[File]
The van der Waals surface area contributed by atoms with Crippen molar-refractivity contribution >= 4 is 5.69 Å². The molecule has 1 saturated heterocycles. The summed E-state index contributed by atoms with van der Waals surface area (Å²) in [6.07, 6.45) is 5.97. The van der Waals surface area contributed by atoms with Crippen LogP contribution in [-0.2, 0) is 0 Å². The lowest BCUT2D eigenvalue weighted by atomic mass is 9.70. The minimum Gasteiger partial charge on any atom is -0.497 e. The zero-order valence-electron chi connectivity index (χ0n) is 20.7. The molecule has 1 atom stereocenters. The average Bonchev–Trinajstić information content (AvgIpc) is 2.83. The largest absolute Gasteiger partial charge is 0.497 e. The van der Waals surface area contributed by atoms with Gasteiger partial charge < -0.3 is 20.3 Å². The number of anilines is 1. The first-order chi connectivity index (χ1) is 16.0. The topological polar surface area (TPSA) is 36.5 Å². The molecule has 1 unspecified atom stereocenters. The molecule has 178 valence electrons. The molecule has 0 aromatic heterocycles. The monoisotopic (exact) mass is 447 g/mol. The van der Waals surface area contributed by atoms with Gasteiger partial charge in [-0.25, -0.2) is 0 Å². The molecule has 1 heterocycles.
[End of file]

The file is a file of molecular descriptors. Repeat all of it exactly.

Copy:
The van der Waals surface area contributed by atoms with Crippen molar-refractivity contribution >= 4 is 5.69 Å². The molecule has 1 saturated heterocycles. The summed E-state index contributed by atoms with van der Waals surface area (Å²) in [6.07, 6.45) is 5.97. The van der Waals surface area contributed by atoms with Crippen LogP contribution in [-0.2, 0) is 0 Å². The lowest BCUT2D eigenvalue weighted by atomic mass is 9.70. The minimum Gasteiger partial charge on any atom is -0.497 e. The zero-order valence-electron chi connectivity index (χ0n) is 20.7. The molecule has 1 atom stereocenters. The average Bonchev–Trinajstić information content (AvgIpc) is 2.83. The largest absolute Gasteiger partial charge is 0.497 e. The van der Waals surface area contributed by atoms with Gasteiger partial charge < -0.3 is 20.3 Å². The number of anilines is 1. The first-order chi connectivity index (χ1) is 16.0. The topological polar surface area (TPSA) is 36.5 Å². The molecule has 1 unspecified atom stereocenters. The molecule has 178 valence electrons. The molecule has 0 aromatic heterocycles. The monoisotopic (exact) mass is 447 g/mol. The van der Waals surface area contributed by atoms with Gasteiger partial charge in [-0.25, -0.2) is 0 Å². The molecule has 1 heterocycles.